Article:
Book on women and aging

Men can’t really imagine how hard it is to tie your sneakers when you’re nine months pregnant. Or concentrate in a meeting when a hot flash strikes and all you feel like doing is standing in front of an open freezer door. You just have to be a woman. We discovered that when we started eating lunch together.

Bouncing from shop talk to husbands to aging parents, we always ended up at menopause, and that was when the laughter started. We finally decided that we were having too much fun to keep the conversation to ourselves. So if you’re a woman pushing 50 (or 60 or 70 or beyond) who has traded in her tampons for calcium pills and fiber supplements, we want to hear your stories and share them with others.

We want to hear it all: inspirational, funny, freaky, sad, or sublime, stories about
your experiences. Tell us about

Physical changes–mirror, mirror, who is that person looking back?
Relationships–parents, friends, lovers, husbands, in-laws, children, grandchildren, pets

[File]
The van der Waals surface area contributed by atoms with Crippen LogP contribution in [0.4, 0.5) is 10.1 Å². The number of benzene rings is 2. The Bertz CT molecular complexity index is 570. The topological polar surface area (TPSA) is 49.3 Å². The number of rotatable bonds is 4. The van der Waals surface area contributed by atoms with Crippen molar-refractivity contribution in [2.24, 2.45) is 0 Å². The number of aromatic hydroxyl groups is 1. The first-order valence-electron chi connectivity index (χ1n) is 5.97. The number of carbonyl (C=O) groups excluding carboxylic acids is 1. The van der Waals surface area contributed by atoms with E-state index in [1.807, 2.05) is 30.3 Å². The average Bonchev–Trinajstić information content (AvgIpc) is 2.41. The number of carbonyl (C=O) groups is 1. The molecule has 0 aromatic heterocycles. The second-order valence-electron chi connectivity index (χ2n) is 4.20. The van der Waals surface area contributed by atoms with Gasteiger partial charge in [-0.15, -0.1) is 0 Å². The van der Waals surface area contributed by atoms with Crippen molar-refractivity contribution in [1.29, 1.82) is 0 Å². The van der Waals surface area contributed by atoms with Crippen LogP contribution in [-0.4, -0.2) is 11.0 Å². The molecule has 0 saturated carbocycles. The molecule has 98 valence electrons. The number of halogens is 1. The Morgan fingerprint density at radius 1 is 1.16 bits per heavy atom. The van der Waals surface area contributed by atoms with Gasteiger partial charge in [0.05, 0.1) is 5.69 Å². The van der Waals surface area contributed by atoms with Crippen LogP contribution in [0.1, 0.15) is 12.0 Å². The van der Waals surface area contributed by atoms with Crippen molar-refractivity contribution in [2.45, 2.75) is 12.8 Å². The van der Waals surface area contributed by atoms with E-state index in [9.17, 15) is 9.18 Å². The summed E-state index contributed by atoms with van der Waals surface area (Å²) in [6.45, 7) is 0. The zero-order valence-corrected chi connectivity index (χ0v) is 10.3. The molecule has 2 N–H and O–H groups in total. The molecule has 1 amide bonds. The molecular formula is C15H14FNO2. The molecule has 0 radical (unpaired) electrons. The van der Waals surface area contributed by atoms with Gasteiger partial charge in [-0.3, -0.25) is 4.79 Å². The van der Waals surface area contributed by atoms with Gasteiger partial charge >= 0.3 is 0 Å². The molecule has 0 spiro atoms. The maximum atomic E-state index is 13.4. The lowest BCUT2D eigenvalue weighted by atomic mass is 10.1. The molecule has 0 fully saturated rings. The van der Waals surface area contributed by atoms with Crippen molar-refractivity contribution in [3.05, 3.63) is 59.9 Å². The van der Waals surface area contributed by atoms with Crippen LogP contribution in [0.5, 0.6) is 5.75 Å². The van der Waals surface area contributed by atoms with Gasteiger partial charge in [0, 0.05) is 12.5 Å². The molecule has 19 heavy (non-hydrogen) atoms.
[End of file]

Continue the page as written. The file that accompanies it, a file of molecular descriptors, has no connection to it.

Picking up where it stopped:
Doctors and other strangers
Sex, exercise, and mood rings
Food–gooey or good for you
Money–you can’t take it with you
Risk-taking–what you can and still can’t afford to lose
Hobbies from arts and crafts to exotic dancing
Aging with style (and tummy tucks)
Survival Strategies (I went through menopause and lived to tell about it!)
Advice (only if you’ve already taken it)

or stories about other things that you’d like to share (like the day I had to work all afternoon without underwear!)

Please send your stories to Our sources will remain anonymous, but please send contact information so we can get in touch with you to let you know well be printing your story.

Ruth Pflueger and Terri Caruso
Department of English
Penn State Behrend

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